The World Health Organisation (WHO) predicts that 74 per cent of men and 64 per cent of women in Britain will be overweight or obese by 2030.
Obesity is a key risk factor in the development of several health conditions such as type 2 diabetes, heart disease, stroke and some forms of cancer.
These figures for the UK have increased from 70 and 59 per cent respectively five years ago, with statistics from 57 countries based on estimates from the WHO Modelling Obesity Project. This project was based on data analysis from 2010 and projections which involved the UK Health Forum.
According to these figures, the UK has one of the worst obesity rates in Europe. In contrast, fewer than half of the populations in Belgium and the Netherlands will be overweight by 2030.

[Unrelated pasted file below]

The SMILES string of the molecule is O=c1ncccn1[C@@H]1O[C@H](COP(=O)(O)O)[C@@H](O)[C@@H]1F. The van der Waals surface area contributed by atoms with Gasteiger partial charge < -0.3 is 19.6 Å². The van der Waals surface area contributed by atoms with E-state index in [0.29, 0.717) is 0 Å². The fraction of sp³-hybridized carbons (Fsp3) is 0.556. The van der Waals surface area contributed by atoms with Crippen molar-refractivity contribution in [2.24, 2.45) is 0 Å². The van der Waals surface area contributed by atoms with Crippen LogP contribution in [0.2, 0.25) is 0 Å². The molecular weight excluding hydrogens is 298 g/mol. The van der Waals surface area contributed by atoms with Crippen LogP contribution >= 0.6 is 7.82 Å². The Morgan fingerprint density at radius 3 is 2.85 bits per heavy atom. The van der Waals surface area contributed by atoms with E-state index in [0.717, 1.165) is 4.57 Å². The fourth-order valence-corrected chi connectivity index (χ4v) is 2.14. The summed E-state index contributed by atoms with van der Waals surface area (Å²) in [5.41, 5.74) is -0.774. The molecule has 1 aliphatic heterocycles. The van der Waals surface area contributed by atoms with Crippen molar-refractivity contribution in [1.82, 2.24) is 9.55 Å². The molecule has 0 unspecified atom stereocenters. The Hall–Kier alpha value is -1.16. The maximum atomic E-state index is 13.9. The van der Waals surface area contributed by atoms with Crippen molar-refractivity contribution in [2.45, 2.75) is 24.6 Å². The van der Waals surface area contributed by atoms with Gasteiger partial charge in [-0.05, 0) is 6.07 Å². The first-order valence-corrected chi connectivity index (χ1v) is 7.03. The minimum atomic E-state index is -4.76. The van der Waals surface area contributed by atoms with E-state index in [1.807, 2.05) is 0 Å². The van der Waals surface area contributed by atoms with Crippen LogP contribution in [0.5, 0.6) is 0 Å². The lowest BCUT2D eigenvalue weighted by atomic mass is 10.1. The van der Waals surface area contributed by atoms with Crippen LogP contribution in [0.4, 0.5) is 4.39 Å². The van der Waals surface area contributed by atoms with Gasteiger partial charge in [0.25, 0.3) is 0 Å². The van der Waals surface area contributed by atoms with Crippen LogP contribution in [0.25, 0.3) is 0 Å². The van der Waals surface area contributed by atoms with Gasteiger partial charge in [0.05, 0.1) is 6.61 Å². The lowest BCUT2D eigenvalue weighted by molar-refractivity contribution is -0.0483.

Ireland is predicted to have one of the worst obesity rates in the WHO European Regio, where the proportion of obese and overweight men is expected to rise to 89 per cent. The rise for women is estimated at 85 per cent.
While the NHS spends £6 billion a year on conditions related to obesity, these costs are expected to rise by £10 billion by 2030.
WHO experts report that Europe is likely to face an obesity crisis of enormous proportions by 2030 and that urgent preventative measures are needed.
Dr Laura Webber, Director of Public Health Modelling at the UK Health Forum, said: “Our study represents a worrying picture of rising obesity across Europe.
“Policies to reverse this trend are urgently needed. Although these is no silver bullet for tackling the epidemic, governments must do more to restrict unhealthy food marketing and make healthy food more affordable,” Webber added.

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